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Monastery (Civ5)

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Monastery

Monastery (Civ5)

Game speed
Quick - Regular - Epic - Marathon
Cost 150 20xfaith5 20xProduction5
Maintenance 0 gold
Technology

None

Specialists

None

Effect
  • +2 20xCulture5
  • +2 20xfaith5
  • +1 20xCulture5 and 20xfaith5 per worked Incense and Wine
  • Requires Monasteries belief

Monastery (Civ5)

Game speed
Quick - Regular - Epic - Marathon
Cost 120 20xProduction5
Maintenance 0 gold
Technology

Theology (Civ5) Theology

Specialists

None

Effect
  • +2 20xCulture5 from worked Incense and Wine sources
  • City must have an improved Incense or Wine resource nearby

BackArrowGreen Back to the list of buildings

Game InfoEdit

Vanilla: Monasteries increase a city's cultural output if the city is near to improved Incense and/or Wine resources. The Monastery cannot be built unless the city has such an improved resource nearby.

Gods & Kings Religious building. Can only be built in cities following a religion with the Monasteries belief. Can only be purchased with 20xfaith5 Faith.

  • +2 20xCulture5
  • +2 20xfaith5
  • +1 20xCulture5 and 20xfaith5 in each tile with Wine or Incense worked by the city

StrategyEdit

Monasteries are unique to Religious buildings, because they don't boost 20xHappiness5 Happiness as the other Religious buildings. On the other hand, if there are sources of Wine or Incense nearby, each of them receives a +1 bonus 20xCulture5 Culture and 20xfaith5 Faith potential! Added to the Monastery's own bonus, this could add up to quite a lot of Faith and Culture from a single building! Of course, this bonus effect is wasted in cities that have none of these resources.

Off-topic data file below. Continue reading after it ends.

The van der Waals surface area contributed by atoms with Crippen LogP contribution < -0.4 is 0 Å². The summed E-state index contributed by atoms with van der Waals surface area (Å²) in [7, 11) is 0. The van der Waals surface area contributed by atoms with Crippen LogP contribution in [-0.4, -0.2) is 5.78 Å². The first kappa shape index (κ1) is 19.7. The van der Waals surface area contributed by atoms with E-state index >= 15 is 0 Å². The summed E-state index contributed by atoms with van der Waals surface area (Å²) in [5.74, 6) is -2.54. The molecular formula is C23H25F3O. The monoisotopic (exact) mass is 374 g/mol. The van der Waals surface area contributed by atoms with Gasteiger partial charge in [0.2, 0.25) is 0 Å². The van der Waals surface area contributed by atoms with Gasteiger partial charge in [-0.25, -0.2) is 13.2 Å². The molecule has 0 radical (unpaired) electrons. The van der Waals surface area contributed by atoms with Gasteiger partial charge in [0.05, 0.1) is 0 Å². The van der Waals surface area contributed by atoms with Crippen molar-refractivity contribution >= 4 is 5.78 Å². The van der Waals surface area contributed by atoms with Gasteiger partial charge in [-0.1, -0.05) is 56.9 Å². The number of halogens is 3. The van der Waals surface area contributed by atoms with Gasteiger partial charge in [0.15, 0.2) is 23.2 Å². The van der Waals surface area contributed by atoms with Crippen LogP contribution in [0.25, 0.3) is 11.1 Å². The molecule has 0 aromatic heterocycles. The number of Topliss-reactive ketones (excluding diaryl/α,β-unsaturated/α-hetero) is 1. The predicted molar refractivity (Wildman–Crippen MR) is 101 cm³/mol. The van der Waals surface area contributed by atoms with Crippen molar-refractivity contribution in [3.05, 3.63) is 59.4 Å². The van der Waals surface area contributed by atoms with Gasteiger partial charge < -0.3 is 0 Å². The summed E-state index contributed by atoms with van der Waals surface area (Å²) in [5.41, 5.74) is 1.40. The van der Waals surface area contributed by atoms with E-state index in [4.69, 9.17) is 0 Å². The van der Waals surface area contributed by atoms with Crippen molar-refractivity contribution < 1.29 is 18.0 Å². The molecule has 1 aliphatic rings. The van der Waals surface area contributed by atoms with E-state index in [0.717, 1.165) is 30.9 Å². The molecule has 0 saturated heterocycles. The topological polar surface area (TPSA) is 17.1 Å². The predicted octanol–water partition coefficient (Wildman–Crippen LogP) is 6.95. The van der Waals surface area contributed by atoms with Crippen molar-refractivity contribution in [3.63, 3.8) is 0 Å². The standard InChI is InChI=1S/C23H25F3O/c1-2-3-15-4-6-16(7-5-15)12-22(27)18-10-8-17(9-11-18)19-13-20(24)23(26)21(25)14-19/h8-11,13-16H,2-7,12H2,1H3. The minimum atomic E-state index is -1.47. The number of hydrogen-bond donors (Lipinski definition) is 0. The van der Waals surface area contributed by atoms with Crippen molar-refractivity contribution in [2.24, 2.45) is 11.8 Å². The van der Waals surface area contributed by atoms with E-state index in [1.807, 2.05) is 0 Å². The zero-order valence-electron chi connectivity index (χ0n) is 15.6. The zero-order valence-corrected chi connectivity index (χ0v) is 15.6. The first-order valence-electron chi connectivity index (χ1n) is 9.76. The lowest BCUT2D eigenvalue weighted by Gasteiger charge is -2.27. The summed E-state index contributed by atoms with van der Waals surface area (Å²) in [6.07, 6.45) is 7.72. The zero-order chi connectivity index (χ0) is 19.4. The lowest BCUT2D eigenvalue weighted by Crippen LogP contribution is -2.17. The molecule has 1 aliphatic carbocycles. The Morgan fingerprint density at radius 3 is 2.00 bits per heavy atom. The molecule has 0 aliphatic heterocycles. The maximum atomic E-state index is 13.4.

The Monastery's bonus seems somewhat lesser than other Religious buildings, but Monasteries are cheaper to purchase than other Religious buildings, which frees up 20xfaith5 for other uses.

Historical InfoEdit

A monastery is a building or complex of buildings housing monks or nuns - people who have renounced worldly things (wealth, possessions, sex) - and dedicated their lives to prayer and meditation. Generally monasteries are single-sex organizations, or if men and women are present, they're separated by imposing walls. Historically monasteries have been places of higher learning, especially during the Middle Ages where members of religious orders were often the only people outside of the ruling elite who knew how to read and write.

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